Falling off your bike isn’t fun. You’ll get scrapes and cuts. While the open air helps heal faster, watch out for infections. Some bandages and gauze keep harmful microbes from entering broken skin.

Small, adhesive strips, like good old fashioned band-aids, cover abrasions on arms and legs.

If you get a boo-boo on a moving body part, like a knee or elbow, small strips won’t work. Apply a cotton pad and wrap it with gauze.

Before applying a dressing, don’t rinse your wound with peroxide or rubbing alcohol. It kills bacteria. But it also damages raw tissue. Instead, use clean water to wash out the gunk.


No matter the season, if the sun shines it burns. So pack sunscreen. Anything not covered by cloth, slather a thick layer of cream.

Most doctors recommend using SPF 30 sunscreen or above for a day out in the sun.

The higher the SPF, the more protection you’ll receive. But reapplying SPF 30 five times a day works much better than applying SPF 200 once in the morning. By the afternoon, sweat will remove all protecting, leaving you at the mercy of an unforgiving sun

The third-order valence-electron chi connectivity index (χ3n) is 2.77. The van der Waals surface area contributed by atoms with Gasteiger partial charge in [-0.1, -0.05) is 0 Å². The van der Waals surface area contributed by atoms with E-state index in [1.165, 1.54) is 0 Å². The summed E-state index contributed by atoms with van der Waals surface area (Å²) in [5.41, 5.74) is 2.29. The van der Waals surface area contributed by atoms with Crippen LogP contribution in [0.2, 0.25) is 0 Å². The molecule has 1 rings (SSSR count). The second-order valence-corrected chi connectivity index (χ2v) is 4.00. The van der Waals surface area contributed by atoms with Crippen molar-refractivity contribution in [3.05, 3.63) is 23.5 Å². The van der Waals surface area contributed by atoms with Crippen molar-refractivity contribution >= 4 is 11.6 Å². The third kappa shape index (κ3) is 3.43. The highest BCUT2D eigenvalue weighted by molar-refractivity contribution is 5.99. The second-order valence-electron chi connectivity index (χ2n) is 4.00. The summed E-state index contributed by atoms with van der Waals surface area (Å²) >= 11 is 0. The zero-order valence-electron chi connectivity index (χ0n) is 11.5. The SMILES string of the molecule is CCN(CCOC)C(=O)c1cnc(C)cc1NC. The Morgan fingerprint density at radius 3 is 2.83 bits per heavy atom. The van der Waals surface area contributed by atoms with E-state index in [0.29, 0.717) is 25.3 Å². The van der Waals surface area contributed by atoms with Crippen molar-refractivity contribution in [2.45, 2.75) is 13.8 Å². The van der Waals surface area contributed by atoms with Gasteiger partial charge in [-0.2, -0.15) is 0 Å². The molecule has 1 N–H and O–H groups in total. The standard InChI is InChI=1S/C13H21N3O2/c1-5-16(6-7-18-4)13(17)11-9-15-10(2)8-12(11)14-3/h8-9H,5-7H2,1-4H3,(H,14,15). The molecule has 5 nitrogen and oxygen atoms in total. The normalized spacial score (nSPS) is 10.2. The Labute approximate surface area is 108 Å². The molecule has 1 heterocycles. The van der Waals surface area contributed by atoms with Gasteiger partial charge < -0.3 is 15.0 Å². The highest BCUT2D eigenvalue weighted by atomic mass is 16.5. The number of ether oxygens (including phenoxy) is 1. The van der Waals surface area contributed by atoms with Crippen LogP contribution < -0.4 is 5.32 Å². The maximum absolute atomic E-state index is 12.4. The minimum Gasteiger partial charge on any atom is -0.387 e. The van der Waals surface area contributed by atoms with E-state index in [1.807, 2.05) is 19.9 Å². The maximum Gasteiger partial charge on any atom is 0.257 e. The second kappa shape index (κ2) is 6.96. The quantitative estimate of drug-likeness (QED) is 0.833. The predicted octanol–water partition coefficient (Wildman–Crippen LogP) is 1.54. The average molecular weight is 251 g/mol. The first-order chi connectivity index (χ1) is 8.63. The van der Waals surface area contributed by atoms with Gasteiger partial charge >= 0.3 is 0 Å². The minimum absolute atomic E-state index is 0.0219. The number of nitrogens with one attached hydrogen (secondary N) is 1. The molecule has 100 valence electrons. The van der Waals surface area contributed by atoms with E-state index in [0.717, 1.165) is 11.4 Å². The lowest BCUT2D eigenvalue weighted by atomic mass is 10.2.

Bikers In the Sun

The breeze created by riding a bike plays a trick. You’ll think, “the sun isn’t too strong today.” However, the sun penetrates moving air just as much as still air.

Cover your legs, face, neck, and forearms with sunscreen. In the summer, your bare skin forever faces the sun. So apply a layer on your snack breaks.

Face Mask

Face masks offer two types of protection. An N95 (or K95) mask filters out particulate matter. And during respiratory pandemics, it’ll stop the spread of viruses and other infectious diseases.

In spring, download a pollution app. If the AQI (Air Quality Index) forecast hovers above 150, head to a pharmacy (약국) and buy a few masks.

Even if a viral pandemic isn’t raging, face masks are common on subways and crowded streets. If someone’s sick, they’ll wear a mask to avoid spreading what they’ve got. It’s just polite.

Water & Snacks

Here’s a complete list of food to pack while biking in Korea:

  • Water (물; mool)


In the summer, you’ll sweat. Wintertime, if you wear the right clothing, you’ll sweat. Spring and fall bring pleasant weather. But you’ll sweat. So bring water. Lots of it.